The housing crisis of the last decade was partially caused by unhealthy levels of mortgage debt. Homeowners were using their homes as ATMs by refinancing and swapping their equity for cash.
When prices started to fall, many homeowners found themselves in a negative equity situation (where their mortgage was higher than the value of their home). As a result, they walked away. This caused prices to fall even further.
Headlines are again talking about record levels of mortgage debt, making the comparison to the challenges that preceded the housing crash. However, cumulative debt is not an important data point. If we look at the debt as a percentage of disposable personal income, we are at an all-time low.
Here’s a visual representation of mortgage debt as a percent of income:Furthermore, according to a new report from ATTOM Data Solutions, more than 1-in-4 homes with a mortgage have at least 50% equity. The report explains:
“[O]ver 14.5 million U.S. properties were equity rich — where the combined estimated amount of loans secured by the property was 50 percent or less of the property’s estimated market value — up by more than 834,000 from a year ago to a new high as far back as data is available, Q4 2013.”
Unlike 2008, homeowners have a comfortable level of mortgage debt and are sitting on massive amounts of home equity. They will not be walking away from their homes if the housing market begins to soften.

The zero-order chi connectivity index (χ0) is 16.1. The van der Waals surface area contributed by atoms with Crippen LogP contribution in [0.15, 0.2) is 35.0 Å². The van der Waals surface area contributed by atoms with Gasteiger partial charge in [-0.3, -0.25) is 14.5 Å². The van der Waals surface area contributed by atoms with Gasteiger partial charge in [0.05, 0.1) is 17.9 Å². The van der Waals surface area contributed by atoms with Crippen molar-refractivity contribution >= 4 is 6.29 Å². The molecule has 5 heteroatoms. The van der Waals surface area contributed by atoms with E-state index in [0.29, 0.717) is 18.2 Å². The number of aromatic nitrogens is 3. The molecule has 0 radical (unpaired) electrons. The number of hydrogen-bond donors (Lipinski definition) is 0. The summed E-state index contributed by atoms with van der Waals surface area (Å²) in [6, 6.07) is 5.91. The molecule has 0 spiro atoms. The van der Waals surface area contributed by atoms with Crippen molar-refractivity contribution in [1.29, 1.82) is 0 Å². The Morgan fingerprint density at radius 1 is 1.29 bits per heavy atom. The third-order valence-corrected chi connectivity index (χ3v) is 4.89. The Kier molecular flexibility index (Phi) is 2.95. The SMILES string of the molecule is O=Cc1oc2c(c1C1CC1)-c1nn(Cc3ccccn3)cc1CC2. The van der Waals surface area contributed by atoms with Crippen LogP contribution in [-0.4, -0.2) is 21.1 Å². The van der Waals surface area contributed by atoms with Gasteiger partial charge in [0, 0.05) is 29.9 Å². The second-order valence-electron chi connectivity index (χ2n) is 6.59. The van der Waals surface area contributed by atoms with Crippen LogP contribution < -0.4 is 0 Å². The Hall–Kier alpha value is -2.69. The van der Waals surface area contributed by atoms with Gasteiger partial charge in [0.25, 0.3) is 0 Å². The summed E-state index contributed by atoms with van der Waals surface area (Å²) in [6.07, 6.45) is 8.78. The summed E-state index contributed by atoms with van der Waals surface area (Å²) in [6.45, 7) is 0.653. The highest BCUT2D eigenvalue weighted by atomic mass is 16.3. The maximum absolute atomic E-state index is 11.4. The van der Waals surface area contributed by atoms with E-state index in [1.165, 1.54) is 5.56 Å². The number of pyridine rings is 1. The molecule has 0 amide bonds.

When deciding to buy a home, people are presented with many different options. The type of home you buy depends on your needs, budget, and in many cases, the desired maintenance level. For many millennials, their choice has been buying a condominium!
According to CoreLogic,
“Last year about 43% of all condo home-purchase mortgage applications were submitted by FTHBs… Similarly, the data show condos were more popular with young homebuyers and empty nesters. For instance, 21% of all condo home-purchase mortgage applications were submitted by buyers aged 18 to 30, compared with just 17% of all single-family home-purchase mortgage applications by the same group in 2018.”
With home prices increasing year-over-year, it makes sense millennials are buying condos instead of a single-family house. As a result, the demand for this type of home has been increasing.As this graph explains,
“The younger millennials are the largest cohort and are likely to drive much of the condo demand in the coming years”.
If you are a millennial considering buying a home, understand that there are many options available. You may find yourself in a condominium as your first home. If you would like to determine which type of home best fits your needs, let’s get together to evaluate your options!